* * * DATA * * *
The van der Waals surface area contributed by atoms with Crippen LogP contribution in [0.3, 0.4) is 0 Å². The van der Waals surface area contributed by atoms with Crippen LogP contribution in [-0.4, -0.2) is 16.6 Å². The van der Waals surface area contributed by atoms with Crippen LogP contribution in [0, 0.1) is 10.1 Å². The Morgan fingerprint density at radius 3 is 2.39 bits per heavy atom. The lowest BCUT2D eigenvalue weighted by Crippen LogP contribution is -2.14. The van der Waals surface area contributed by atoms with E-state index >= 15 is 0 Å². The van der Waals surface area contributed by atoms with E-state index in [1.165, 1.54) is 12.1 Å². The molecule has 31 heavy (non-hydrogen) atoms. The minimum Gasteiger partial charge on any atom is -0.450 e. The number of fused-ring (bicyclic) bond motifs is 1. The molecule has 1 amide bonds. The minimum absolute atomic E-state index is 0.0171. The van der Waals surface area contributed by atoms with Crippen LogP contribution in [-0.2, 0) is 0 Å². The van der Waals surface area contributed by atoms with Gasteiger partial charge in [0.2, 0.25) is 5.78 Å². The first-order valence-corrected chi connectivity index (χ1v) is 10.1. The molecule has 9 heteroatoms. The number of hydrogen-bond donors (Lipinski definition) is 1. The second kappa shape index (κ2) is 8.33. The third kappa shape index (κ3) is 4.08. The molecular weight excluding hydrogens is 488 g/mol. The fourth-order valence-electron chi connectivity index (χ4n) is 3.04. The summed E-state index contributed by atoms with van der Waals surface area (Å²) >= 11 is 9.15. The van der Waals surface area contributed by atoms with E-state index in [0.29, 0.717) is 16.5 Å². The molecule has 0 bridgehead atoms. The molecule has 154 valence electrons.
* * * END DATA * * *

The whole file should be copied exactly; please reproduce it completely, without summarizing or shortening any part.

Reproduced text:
The van der Waals surface area contributed by atoms with Crippen LogP contribution in [0.3, 0.4) is 0 Å². The van der Waals surface area contributed by atoms with Crippen LogP contribution in [-0.4, -0.2) is 16.6 Å². The van der Waals surface area contributed by atoms with Crippen LogP contribution in [0, 0.1) is 10.1 Å². The Morgan fingerprint density at radius 3 is 2.39 bits per heavy atom. The lowest BCUT2D eigenvalue weighted by Crippen LogP contribution is -2.14. The van der Waals surface area contributed by atoms with E-state index >= 15 is 0 Å². The van der Waals surface area contributed by atoms with E-state index in [1.165, 1.54) is 12.1 Å². The molecule has 31 heavy (non-hydrogen) atoms. The minimum Gasteiger partial charge on any atom is -0.450 e. The number of fused-ring (bicyclic) bond motifs is 1. The molecule has 1 amide bonds. The minimum absolute atomic E-state index is 0.0171. The van der Waals surface area contributed by atoms with Crippen LogP contribution in [-0.2, 0) is 0 Å². The van der Waals surface area contributed by atoms with Gasteiger partial charge in [0.2, 0.25) is 5.78 Å². The first-order valence-corrected chi connectivity index (χ1v) is 10.1. The molecule has 9 heteroatoms. The number of hydrogen-bond donors (Lipinski definition) is 1. The second kappa shape index (κ2) is 8.33. The third kappa shape index (κ3) is 4.08. The molecular weight excluding hydrogens is 488 g/mol. The fourth-order valence-electron chi connectivity index (χ4n) is 3.04. The summed E-state index contributed by atoms with van der Waals surface area (Å²) >= 11 is 9.15. The van der Waals surface area contributed by atoms with E-state index in [0.29, 0.717) is 16.5 Å². The molecule has 0 bridgehead atoms. The molecule has 154 valence electrons.